[News] Palestinians 'are bound to win': Why Israelis are prophesying the end of their state
news at freedomarchives.org
Mon Jun 13 16:25:26 EDT 2022
Palestinians 'are bound to win': Why Israelis are prophesying the end of
Dr Ramzy Baroud - June 13, 2022
While it is true that Zionism is a modern political ideology that has
exploited religion to achieve specific colonial objectives in Palestine,
prophecies continue to be a critical component of Israel's perception of
itself, and of the state's relationship with other groups, especially
Christian messianic groups in the United States and worldwide.
The subject of religious prophecies and their centrality to Israel's
political thought was once more highlighted following remarks by former
Israeli Prime Minister Ehud Barak, in a recent interview
with the Hebrew-language newspaper *Yedioth Ahronoth*. Barak, perceived to
be a 'progressive' politician, who was once the leader
of Israel's Labour Party, expressed fears that Israel will "disintegrate"
before the 80th anniversary of its 1948 establishment.
"Throughout the Jewish history, the Jews did not rule for more than eighty
years, except in the two kingdoms of David and the Hasmonean dynasty and,
in both periods, their disintegration began in the eighth decade," Barak
Based on pseudo-historical analysis, Barak's prophecy seemed to conflate
historical facts with typical messianic Israeli thinking, reminiscent of
made by Israel's former Prime Minister Benjamin Netanyahu in 2017.
Like Barak, Netanyahu's comments were expressed in the form of fear over
the future of Israel, and the looming 'existential threat', the cornerstone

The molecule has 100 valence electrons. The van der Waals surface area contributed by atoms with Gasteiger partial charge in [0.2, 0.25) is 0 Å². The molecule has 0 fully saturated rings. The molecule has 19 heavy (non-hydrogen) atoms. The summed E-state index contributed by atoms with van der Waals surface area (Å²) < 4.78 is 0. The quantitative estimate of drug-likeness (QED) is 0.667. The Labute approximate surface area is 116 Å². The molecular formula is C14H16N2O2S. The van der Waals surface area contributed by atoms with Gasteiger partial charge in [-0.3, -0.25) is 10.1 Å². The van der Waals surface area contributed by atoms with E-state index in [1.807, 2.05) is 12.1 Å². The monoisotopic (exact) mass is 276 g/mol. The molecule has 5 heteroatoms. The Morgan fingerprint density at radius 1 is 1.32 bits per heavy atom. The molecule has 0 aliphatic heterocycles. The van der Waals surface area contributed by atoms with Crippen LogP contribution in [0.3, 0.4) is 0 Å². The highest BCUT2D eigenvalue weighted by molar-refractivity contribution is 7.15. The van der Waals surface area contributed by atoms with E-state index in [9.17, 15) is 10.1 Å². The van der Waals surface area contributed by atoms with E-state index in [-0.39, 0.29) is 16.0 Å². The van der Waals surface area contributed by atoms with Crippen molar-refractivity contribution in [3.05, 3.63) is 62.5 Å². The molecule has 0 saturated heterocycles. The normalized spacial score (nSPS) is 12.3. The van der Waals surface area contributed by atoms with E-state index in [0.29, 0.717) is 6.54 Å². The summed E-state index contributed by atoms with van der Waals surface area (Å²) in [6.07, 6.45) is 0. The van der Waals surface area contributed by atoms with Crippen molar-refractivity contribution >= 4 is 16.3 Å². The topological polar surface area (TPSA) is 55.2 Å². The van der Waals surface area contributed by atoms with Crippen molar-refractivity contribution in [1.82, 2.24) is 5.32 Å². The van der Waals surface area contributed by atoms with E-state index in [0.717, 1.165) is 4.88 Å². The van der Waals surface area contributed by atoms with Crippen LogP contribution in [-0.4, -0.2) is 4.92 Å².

of Israeli hasbara throughout the years. At a Bible study session in his
house in Jerusalem, Netanyahu had then warned that the Hasmonean kingdom –
also known as the Maccabees – had merely survived for 80 years before it
was conquered by the Romans in 63 B.C.E.
The "Hasmonean state lasted only 80 years, and we needed to exceed this,"
Netanyahu was quoted
by one of the attendees as saying, the Israeli *Haaretz* newspaper reported.
But, even according to Netanyahu's purported determination to exceed that
number, he had reportedly vowed to ensure Israel will surpass the
Maccabees' 80 years, and survive for 100 years. That is merely 20 years
The difference between Barak and Netanyahu's statements is quite
negligible: the former's views are supposedly 'historical' and the latter's
are biblical. Worth noting, however, is that both leaders, though they
subscribe to two different political schools, have converged on similar
meeting points: Israel's survival is at stake; the existential threat is
real and the end of Israel is only a matter of time.
But the pessimism in Israel is hardly confined to political leaders, who
are known to exaggerate and manipulate facts to instil fear and rile up
their political camps, especially Israel's powerful messianic
constituencies. Although this is true, predictions regarding Israel's grim
future are not confined to the country's political elites.
In an interview
with *Haaretz* in 2019, one of Israel's most respected mainstream
historians, Benny Morris, had much to say about the future of his country.
Unlike Barak and Netanyahu, Morris was not sending warning signals but
stating what, to him, seemed an unavoidable outcome of the country's
political and demographic evolution.
"I don't see how we get out of it," Morris said, adding: "Already, today
there are more Arabs than Jews between the (Mediterranean) Sea and the
Jordan (River). The whole territory is unavoidably becoming one state with